nth-ing the notion that $700 is an insane amount of coin to be spending on groceries. When my now-wife and I started living together, I lost my job soon after and started receiving food-stamps. We fed ourselves on $200 dollars in food stamps a month, and we ate like ROYALTY. Even now that we're both gainfully employed, we only spend $250-275/month once you throw alcohol in there, but that number is further shrinking now that i'm brewing beer at home. We shop at a combination of upscale Whole Food-esque stores, farmers markets and discount grocers. It's doable, and it's not that hard.

I've had this exact conversation with many of my friends of the same age bracket; my biggest suggestion is don't avoid meat entirely or even downplay it. Over at our local health food store you can get a whole chicken for appx $2.50/lb. Boneless, skinless chicken breast costs 5.99/lb from the SAME BIRD. You'll pay about the same amount for 2 chicken breasts as you do an entire chicken, but you get waaaaay more and the combinations of food you can make with a chicken and 1-5 other ingredients are infinite. When we buy one chicken, it works its way into at LEAST 4 dinners, and 2 lunches, oftentimes more than that because we make stock from the leftovers.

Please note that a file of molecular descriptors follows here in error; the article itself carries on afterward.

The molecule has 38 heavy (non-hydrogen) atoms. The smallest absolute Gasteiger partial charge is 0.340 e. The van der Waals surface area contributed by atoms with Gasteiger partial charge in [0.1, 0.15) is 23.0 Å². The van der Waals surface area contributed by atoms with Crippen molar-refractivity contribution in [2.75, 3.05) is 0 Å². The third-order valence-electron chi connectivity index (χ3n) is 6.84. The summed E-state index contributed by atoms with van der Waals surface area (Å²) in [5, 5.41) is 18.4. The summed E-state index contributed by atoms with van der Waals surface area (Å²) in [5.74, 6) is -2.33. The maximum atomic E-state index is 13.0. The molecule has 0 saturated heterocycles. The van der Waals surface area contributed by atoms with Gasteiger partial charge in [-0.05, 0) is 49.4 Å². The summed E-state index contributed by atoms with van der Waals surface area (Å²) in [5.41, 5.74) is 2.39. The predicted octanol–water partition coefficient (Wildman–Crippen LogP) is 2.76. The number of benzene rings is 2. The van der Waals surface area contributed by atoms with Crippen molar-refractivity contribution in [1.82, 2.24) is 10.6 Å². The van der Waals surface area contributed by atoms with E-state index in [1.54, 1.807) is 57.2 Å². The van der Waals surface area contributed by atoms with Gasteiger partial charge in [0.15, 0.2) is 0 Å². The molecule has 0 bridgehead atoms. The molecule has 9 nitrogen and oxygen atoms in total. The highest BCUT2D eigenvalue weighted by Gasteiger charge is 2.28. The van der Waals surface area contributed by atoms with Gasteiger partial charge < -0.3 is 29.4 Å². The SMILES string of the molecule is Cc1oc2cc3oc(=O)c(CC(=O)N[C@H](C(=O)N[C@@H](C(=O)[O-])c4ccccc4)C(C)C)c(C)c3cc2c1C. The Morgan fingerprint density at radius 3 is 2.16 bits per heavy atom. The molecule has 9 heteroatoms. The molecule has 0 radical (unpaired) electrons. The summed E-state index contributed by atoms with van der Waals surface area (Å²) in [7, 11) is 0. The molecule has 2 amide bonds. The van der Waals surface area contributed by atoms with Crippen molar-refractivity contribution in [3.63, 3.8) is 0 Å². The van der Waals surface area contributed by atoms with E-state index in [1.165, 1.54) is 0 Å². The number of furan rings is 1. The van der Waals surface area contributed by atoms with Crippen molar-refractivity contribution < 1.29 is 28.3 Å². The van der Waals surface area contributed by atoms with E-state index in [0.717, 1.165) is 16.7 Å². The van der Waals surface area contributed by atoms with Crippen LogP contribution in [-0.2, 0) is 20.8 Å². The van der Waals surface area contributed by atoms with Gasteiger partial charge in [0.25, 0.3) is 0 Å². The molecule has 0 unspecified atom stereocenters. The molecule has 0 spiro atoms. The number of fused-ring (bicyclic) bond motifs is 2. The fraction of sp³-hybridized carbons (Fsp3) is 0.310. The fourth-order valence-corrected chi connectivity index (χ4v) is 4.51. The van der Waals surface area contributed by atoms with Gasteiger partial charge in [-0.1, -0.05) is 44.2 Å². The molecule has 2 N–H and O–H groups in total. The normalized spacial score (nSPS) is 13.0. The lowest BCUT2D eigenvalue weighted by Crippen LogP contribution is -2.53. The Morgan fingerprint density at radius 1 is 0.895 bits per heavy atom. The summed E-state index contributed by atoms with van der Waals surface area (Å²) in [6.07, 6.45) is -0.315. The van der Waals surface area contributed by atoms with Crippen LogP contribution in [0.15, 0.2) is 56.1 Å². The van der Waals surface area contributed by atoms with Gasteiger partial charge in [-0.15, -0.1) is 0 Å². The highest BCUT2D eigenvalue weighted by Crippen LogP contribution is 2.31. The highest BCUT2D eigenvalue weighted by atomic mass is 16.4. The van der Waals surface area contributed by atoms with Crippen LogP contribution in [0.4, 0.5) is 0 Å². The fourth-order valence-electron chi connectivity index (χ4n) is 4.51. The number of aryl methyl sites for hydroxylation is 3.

I don't normally like most of her books, but especially for startes I highly recommend the Alice Waters book The Art of Simple Food, if nothing for the section on building a pantry and some basic cooking techniques to be used with low cost cuts of meat. There are also numerous blogs out there on how to eat well, for not much money.

If you brought your grocery bill down to 250/month, you'd be saving just shy of 6k a year.
posted by furnace.heart at 3:34 PM on October 14, 2010

I was never able to get a handle on this until I tracked our actual purchases. ALL of them. We did this by having a joint debit account, and using that for everything (well, 95% of everything, but that was close enough for our purposes). Then I went through our statements, line by line for a year, and assigned the line items into categories. Then we looked at the categories.